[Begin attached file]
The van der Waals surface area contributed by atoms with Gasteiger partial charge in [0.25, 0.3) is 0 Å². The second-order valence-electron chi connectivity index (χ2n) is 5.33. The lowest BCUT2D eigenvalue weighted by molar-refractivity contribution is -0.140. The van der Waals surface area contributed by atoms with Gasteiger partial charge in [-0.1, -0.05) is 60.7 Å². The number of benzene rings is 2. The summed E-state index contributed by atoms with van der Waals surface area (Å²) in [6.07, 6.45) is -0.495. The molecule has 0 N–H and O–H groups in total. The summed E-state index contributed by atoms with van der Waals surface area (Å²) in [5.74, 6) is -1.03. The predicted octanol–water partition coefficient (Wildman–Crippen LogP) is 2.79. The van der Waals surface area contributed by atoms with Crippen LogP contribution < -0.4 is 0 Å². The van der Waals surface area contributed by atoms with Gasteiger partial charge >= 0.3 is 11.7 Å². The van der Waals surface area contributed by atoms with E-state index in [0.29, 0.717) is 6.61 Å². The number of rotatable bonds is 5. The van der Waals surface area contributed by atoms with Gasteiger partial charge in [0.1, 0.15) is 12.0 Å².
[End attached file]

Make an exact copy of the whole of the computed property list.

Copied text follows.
The van der Waals surface area contributed by atoms with Gasteiger partial charge in [0.25, 0.3) is 0 Å². The second-order valence-electron chi connectivity index (χ2n) is 5.33. The lowest BCUT2D eigenvalue weighted by molar-refractivity contribution is -0.140. The van der Waals surface area contributed by atoms with Gasteiger partial charge in [-0.1, -0.05) is 60.7 Å². The number of benzene rings is 2. The summed E-state index contributed by atoms with van der Waals surface area (Å²) in [6.07, 6.45) is -0.495. The molecule has 0 N–H and O–H groups in total. The summed E-state index contributed by atoms with van der Waals surface area (Å²) in [5.74, 6) is -1.03. The predicted octanol–water partition coefficient (Wildman–Crippen LogP) is 2.79. The van der Waals surface area contributed by atoms with Crippen LogP contribution < -0.4 is 0 Å². The van der Waals surface area contributed by atoms with Gasteiger partial charge >= 0.3 is 11.7 Å². The van der Waals surface area contributed by atoms with E-state index in [0.29, 0.717) is 6.61 Å². The number of rotatable bonds is 5. The van der Waals surface area contributed by atoms with Gasteiger partial charge in [0.1, 0.15) is 12.0 Å².